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One of the most clinically significant effects of menopausal estrogen decline is bone loss. During menopause, women experience hormonal changes that affect many parts of their body. After a steady supply of estrogen and progesterone during their adult life, women start to lose these hormones in their perimenopausal stage.
Menopause begins after one year passes from the last menstrual period. Menopause is characterized by low levels of reproductive hormones including estrogen and progesterone. These hormones contribute to every woman’s health. In addition to their role in regulating reproductive function, they also play a role in bone health.
Estrogen is a key regulator of bone breakdown and remodeling. Normally, estrogen stimulates bone-producing cells called osteoblasts while inhibiting others that break down bones. When estrogen levels start falling during menopause, bone mineral density (BMD) deteriorates quickly. A decrease in bone density results in osteoporosis – a musculoskeletal disease characterized by weak, fragile bones and a higher risk of bone fractures.
In osteoporosis, as bone density decreases, some bones can collapse or break more easily. Women with osteoporosis most commonly experience symptoms in their hips, wrists, ribs, and spine. For example, vertebra can collapse resulting in back pain, loss of height, and a stooped posture. Pain occurs during physical activities such as walking, standing, or bending movements.
Due to their diminished estrogen levels, menopausal women are more susceptible to develop osteoporosis. They typically lose around 20 percent of their bone density during the first five to seven years after menopause. However, other can experience a slower or faster decline rate.
To accurately evaluate bone density, menopausal women can do several tests to check their bone health. The most common BMD diagnostic test is the DEXA x-ray scan. The DEXA scan measures bone density in the form of a T score. T scores of -1.0 and higher are normal whereas scores ranging from -1.0 and -2.5 indicate weak bone health, or osteopenia. Women with T scores lower than -2.5 means they have osteoporosis and require treatment.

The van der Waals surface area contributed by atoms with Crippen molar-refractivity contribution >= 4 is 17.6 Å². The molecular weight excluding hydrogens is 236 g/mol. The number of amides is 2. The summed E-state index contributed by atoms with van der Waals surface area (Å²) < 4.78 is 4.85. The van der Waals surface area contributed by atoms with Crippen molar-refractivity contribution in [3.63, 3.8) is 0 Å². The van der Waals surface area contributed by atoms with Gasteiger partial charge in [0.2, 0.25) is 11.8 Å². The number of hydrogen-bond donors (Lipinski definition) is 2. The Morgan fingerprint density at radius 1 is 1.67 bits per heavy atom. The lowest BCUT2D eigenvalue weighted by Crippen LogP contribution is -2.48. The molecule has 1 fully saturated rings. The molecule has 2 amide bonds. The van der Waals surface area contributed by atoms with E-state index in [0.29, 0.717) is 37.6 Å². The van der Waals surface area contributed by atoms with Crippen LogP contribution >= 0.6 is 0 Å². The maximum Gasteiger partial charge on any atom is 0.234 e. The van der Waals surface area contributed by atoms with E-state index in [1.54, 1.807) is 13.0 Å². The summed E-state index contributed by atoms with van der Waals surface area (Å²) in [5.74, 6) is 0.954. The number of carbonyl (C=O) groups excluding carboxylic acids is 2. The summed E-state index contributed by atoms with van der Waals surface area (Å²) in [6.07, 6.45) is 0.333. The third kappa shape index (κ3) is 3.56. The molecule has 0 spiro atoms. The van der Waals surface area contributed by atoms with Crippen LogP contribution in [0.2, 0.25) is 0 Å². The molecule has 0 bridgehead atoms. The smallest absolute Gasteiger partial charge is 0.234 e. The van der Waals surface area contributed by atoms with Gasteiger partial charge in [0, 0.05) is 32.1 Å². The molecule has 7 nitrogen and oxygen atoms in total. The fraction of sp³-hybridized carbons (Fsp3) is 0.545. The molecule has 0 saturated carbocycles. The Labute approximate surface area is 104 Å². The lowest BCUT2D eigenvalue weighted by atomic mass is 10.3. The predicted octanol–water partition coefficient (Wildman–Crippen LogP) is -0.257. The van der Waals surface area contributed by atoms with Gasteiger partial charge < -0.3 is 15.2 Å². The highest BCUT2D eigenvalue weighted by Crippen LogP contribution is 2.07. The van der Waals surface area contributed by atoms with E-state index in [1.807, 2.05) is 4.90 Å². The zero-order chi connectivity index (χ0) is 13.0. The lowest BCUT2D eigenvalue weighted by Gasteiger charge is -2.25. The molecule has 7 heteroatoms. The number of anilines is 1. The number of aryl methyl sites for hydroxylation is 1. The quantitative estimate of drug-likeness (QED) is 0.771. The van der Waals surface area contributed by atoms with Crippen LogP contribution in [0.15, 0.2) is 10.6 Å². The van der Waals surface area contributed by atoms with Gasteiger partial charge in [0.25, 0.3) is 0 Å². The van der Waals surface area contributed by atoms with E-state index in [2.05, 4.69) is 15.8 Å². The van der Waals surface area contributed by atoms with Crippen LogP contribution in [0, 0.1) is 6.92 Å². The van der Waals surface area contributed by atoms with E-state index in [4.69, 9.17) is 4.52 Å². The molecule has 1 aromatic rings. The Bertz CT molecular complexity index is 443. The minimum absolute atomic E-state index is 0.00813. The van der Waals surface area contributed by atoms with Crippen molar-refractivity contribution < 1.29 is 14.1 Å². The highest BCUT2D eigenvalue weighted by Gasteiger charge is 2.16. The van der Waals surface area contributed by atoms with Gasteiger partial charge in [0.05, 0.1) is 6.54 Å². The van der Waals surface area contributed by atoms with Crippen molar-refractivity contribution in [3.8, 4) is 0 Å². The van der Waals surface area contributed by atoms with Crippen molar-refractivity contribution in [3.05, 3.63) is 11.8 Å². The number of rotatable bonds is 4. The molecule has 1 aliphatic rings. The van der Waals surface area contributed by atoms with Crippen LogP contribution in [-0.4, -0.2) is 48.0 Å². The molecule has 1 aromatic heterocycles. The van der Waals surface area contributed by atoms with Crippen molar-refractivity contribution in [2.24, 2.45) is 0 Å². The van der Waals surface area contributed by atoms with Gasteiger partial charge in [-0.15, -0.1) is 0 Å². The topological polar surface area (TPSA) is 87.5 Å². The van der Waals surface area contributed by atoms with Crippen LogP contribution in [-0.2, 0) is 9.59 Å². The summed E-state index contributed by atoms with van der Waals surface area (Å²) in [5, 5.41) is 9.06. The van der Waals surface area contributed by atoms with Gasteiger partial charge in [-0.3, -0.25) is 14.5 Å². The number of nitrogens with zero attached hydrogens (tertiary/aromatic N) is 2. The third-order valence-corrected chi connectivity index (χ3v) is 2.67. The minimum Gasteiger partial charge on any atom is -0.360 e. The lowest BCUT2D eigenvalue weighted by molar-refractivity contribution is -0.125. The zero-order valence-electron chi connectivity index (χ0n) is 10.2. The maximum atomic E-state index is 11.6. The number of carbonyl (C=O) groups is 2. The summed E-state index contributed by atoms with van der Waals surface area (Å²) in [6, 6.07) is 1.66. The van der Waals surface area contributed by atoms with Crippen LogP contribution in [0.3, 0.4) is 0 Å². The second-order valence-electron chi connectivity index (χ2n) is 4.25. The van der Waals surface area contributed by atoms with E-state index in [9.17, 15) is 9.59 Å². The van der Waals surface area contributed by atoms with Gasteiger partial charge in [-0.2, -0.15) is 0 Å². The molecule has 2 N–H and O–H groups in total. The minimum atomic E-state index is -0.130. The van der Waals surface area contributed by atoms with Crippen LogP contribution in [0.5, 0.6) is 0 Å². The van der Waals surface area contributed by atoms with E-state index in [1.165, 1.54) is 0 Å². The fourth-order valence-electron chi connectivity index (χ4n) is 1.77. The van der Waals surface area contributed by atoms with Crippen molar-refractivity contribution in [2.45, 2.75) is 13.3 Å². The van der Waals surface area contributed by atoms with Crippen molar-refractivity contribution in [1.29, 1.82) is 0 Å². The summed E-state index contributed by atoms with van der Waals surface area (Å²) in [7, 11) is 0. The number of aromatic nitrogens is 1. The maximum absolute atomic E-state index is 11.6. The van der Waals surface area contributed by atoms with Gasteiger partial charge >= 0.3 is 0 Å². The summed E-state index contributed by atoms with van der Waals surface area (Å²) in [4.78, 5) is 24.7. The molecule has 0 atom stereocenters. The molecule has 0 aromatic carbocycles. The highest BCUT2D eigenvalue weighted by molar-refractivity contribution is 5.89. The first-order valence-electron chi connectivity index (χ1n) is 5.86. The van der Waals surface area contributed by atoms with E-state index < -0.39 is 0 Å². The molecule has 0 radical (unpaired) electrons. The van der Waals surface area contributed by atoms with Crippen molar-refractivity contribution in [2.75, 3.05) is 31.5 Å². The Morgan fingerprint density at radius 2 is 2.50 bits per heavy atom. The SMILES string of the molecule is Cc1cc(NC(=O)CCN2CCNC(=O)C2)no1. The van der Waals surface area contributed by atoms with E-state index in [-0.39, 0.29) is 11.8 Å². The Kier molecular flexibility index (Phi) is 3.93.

Hormone replacement therapy (HRT) can help alleviate the majority of menopausal symptoms. HRT protocols replace the lost estrogen and progesterone with external bioidentical hormones. After administering HRT, estrogen levels begin to rise again, leading to a decrease in menopausal symptoms.
HRT preserves bone during menopause. Study findings show that women who start HRT in their late 40s can prevent the drastic drop in bone density, thus lowering bone loss and fracture risk.
At Hormone Replacement Therapy, Dr. David Nazarian and his qualified medical staff provide HRT treatments for perimenopausal and menopausal women. Prior to starting HRT, women discuss their menopausal symptoms with a specialist first. A detailed medical history is required to assess duration and severity of symptoms as well as preexisting conditions.
HRT is not suitable for all women. For example, women with a history of heart disease or breast cancer may not be eligible for HRT due to its side effects. It is important to disclose all medically relevant information with your doctor.
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